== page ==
In the Shadow of Terror: An Exploration of Post Traumatic Stress Disorder, Attachment Styles and Coping Strategies: Response to the Experience of being in a Bombing Attack among Iraqi People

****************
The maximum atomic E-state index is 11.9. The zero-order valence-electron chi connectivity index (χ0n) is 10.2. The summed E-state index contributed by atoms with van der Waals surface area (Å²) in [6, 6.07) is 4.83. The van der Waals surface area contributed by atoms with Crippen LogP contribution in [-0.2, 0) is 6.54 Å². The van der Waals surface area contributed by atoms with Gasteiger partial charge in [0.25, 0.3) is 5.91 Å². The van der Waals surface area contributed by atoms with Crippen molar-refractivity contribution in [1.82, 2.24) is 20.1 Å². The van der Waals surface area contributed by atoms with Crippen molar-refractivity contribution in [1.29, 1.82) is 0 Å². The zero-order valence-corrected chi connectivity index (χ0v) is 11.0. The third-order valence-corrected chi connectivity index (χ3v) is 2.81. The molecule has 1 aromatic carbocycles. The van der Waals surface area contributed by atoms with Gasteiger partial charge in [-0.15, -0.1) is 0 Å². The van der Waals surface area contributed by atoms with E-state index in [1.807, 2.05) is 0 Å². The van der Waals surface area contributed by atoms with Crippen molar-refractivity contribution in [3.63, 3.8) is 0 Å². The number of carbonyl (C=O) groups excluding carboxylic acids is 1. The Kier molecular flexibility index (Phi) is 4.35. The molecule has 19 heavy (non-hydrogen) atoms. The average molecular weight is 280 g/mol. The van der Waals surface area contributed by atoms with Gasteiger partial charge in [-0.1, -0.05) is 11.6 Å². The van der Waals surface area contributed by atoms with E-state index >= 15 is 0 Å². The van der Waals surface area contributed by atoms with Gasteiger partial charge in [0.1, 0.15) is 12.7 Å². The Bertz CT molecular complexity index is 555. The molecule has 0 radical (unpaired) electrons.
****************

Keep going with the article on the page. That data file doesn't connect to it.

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Despite the widespread prevalence of bombing in Iraq, no study has investigated its psychological impact on civilians. This thesis aimed to address this gap in the literature. Four studies were conducted consequently using civilians in Iraq. The first study aimed to explore the subjective experience in response to the bombing attack. A qualitative approach was taken and twenty semi-structured interviews were employed and analysed using Interpretative Phenomenological Analysis (IPA). This identified seven categories including interpersonal relationships, loss of self, changes in attachment, shattering of world assumptions. Subsequent studies were then conducted to understand these themes as possible predictors of PTSD and psychiatric comorbidity in regards to bombing attacks. The second study was a prospective longitudinal design aimed to investigate the trajectory of PTSD symptoms, psychiatric comorbidity, and attachment styles among survivors. It also aimed to examine the role of a variety of variables, namely shattering of world assumptions, altered self-capacity, perceived social support to predict PTSD and psychiatric comorbidity. One hundred and eighty Iraqi civilians were recruited and assessed approximately 1 month and 5 months after their experience of being in a bombing attack using a battery of questionnaires. A control group data (n=178) of people who had not been exposed to a bombing was also collected. Results indicated that 19.4% and 57.2% of the participants met the screening criteria for partial and full PTSD symptoms at T1, which declined overtime. The bombing group displayed significantly higher rates of psychiatric comorbidity and insecure attachment than the control group. After controlling for the severity of bombing attack, controllability of events and affect dysregulation significantly predicted both PTSD and psychiatric co-morbidity symptoms. None of these dimensions predicted PTSD and psychiatric co-morbidity at T2. The complementary study 3 looked further at selected predictors indicated by the findings of study 1, namely death anxiety, coping strategies, religious coping and meaning in life. This study employed a longitudinal design in which 185 participants were recruited and assessed approximately 2 months and 7 months after bombing using a package of self-report questionnaires. Results indicated that religious coping and cognitive avoidance had a significant role to play in predicting PTSD and psychiatric comorbidity shortly after the bombing. Death anxiety was also emerged another picture in predicting PTSD and psychiatric comorbidity through mediators, namely religious coping and searching for meaning in life. Literature showed that PTSD and psychological distress are treatable after people had received various forms of professional and personal strategies. Study 4 employed mixed methods in order to provide further understanding regarding the helpful coping strategies that participants had attempted to use to manage their psychological distress. Six participants (n=3 recovered well, n=3 still struggle) were recruited for the qualitative phase and 243 for the quantitative. Social support was found as the most frequent and helpful strategy to manage post-bombing distress, followed by avoiding thinking about the bombing and religious strategies. Different psycho-social factors that hinder or foster recovery between participants were also highlighted. In conclusion, the findings confirmed related studies that, following bombing, there is a high risk that victims develop PTSD and psychiatric co-morbidity symptoms which decline to some extent over time. A variety of factors, such as social support and religious strategies were identified as helpful. However, these were also related to the victims’ prior attachment strategies. Implications for assisting victims and the population of Iraq are offered, in particular the need to support families and friends (social networks) in the context of very limited professional sources of support in a country where terrorism is rife.
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